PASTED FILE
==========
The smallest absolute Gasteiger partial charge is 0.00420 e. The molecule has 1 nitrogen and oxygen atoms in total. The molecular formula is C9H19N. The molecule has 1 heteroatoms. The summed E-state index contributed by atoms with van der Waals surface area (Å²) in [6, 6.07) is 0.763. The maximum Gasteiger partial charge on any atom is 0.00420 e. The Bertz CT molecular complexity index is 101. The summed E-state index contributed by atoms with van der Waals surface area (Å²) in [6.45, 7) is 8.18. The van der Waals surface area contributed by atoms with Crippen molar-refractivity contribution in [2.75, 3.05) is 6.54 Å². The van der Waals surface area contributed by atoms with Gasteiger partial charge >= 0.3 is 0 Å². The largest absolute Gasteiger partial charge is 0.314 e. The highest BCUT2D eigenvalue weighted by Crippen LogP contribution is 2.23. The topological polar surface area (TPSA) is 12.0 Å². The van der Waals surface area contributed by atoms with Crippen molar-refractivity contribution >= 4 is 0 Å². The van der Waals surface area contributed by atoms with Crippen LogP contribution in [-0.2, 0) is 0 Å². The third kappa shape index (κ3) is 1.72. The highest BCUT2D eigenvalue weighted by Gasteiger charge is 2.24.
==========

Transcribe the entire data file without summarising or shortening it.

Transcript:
The smallest absolute Gasteiger partial charge is 0.00420 e. The molecule has 1 nitrogen and oxygen atoms in total. The molecular formula is C9H19N. The molecule has 1 heteroatoms. The summed E-state index contributed by atoms with van der Waals surface area (Å²) in [6, 6.07) is 0.763. The maximum Gasteiger partial charge on any atom is 0.00420 e. The Bertz CT molecular complexity index is 101. The summed E-state index contributed by atoms with van der Waals surface area (Å²) in [6.45, 7) is 8.18. The van der Waals surface area contributed by atoms with Crippen molar-refractivity contribution in [2.75, 3.05) is 6.54 Å². The van der Waals surface area contributed by atoms with Gasteiger partial charge >= 0.3 is 0 Å². The largest absolute Gasteiger partial charge is 0.314 e. The highest BCUT2D eigenvalue weighted by Crippen LogP contribution is 2.23. The topological polar surface area (TPSA) is 12.0 Å². The van der Waals surface area contributed by atoms with Crippen molar-refractivity contribution >= 4 is 0 Å². The van der Waals surface area contributed by atoms with Crippen LogP contribution in [-0.2, 0) is 0 Å². The third kappa shape index (κ3) is 1.72. The highest BCUT2D eigenvalue weighted by Gasteiger charge is 2.24.